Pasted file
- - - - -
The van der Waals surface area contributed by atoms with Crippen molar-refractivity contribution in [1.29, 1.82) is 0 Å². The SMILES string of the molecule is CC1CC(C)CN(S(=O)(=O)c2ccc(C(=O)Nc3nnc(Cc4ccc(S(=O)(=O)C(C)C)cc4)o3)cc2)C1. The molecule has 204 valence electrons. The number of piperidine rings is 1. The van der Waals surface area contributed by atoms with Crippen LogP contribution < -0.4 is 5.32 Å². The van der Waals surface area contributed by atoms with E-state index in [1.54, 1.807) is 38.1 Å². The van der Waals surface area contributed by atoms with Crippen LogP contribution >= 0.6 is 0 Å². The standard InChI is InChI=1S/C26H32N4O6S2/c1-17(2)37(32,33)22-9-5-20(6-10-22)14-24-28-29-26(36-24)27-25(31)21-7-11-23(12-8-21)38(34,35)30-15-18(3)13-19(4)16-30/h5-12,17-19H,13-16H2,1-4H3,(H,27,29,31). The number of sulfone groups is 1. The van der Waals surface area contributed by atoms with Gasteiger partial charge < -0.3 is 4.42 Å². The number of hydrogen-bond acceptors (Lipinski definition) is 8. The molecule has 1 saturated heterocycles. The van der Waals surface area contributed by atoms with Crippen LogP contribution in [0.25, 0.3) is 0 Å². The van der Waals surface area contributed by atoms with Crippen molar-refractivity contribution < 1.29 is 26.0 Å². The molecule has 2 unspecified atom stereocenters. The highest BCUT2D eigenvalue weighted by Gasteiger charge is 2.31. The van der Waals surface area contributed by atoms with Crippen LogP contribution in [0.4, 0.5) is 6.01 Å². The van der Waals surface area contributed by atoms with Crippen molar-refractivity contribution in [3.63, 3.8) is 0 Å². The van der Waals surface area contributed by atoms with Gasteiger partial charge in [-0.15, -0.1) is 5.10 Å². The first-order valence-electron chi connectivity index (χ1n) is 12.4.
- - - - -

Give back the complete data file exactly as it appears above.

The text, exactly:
The van der Waals surface area contributed by atoms with Crippen molar-refractivity contribution in [1.29, 1.82) is 0 Å². The SMILES string of the molecule is CC1CC(C)CN(S(=O)(=O)c2ccc(C(=O)Nc3nnc(Cc4ccc(S(=O)(=O)C(C)C)cc4)o3)cc2)C1. The molecule has 204 valence electrons. The number of piperidine rings is 1. The van der Waals surface area contributed by atoms with Crippen LogP contribution < -0.4 is 5.32 Å². The van der Waals surface area contributed by atoms with E-state index in [1.54, 1.807) is 38.1 Å². The van der Waals surface area contributed by atoms with Crippen LogP contribution >= 0.6 is 0 Å². The standard InChI is InChI=1S/C26H32N4O6S2/c1-17(2)37(32,33)22-9-5-20(6-10-22)14-24-28-29-26(36-24)27-25(31)21-7-11-23(12-8-21)38(34,35)30-15-18(3)13-19(4)16-30/h5-12,17-19H,13-16H2,1-4H3,(H,27,29,31). The number of sulfone groups is 1. The van der Waals surface area contributed by atoms with Gasteiger partial charge < -0.3 is 4.42 Å². The number of hydrogen-bond acceptors (Lipinski definition) is 8. The molecule has 1 saturated heterocycles. The van der Waals surface area contributed by atoms with Crippen LogP contribution in [0.25, 0.3) is 0 Å². The van der Waals surface area contributed by atoms with Crippen molar-refractivity contribution < 1.29 is 26.0 Å². The molecule has 2 unspecified atom stereocenters. The highest BCUT2D eigenvalue weighted by Gasteiger charge is 2.31. The van der Waals surface area contributed by atoms with Crippen LogP contribution in [0.4, 0.5) is 6.01 Å². The van der Waals surface area contributed by atoms with Crippen molar-refractivity contribution in [3.63, 3.8) is 0 Å². The van der Waals surface area contributed by atoms with Gasteiger partial charge in [-0.15, -0.1) is 5.10 Å². The first-order valence-electron chi connectivity index (χ1n) is 12.4.